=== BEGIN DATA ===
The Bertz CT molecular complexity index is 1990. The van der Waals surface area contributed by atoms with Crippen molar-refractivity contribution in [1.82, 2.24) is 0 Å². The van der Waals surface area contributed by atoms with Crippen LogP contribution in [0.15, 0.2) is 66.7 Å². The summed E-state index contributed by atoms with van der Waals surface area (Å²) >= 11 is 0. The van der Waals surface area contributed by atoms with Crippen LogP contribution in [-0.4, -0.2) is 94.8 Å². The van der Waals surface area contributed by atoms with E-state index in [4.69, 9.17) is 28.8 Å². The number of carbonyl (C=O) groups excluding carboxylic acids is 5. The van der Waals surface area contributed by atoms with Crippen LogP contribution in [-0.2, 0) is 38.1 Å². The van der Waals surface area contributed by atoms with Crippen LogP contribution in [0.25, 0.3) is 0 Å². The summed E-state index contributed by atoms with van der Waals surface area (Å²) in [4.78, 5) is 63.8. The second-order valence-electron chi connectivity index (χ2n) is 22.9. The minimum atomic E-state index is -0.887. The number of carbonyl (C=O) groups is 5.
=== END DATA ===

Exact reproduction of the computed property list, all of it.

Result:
The Bertz CT molecular complexity index is 1990. The van der Waals surface area contributed by atoms with Crippen molar-refractivity contribution in [1.82, 2.24) is 0 Å². The van der Waals surface area contributed by atoms with Crippen LogP contribution in [0.15, 0.2) is 66.7 Å². The summed E-state index contributed by atoms with van der Waals surface area (Å²) >= 11 is 0. The van der Waals surface area contributed by atoms with Crippen LogP contribution in [-0.4, -0.2) is 94.8 Å². The van der Waals surface area contributed by atoms with E-state index in [4.69, 9.17) is 28.8 Å². The number of carbonyl (C=O) groups excluding carboxylic acids is 5. The van der Waals surface area contributed by atoms with Crippen LogP contribution in [-0.2, 0) is 38.1 Å². The van der Waals surface area contributed by atoms with Crippen LogP contribution in [0.25, 0.3) is 0 Å². The summed E-state index contributed by atoms with van der Waals surface area (Å²) in [4.78, 5) is 63.8. The second-order valence-electron chi connectivity index (χ2n) is 22.9. The minimum atomic E-state index is -0.887. The number of carbonyl (C=O) groups is 5.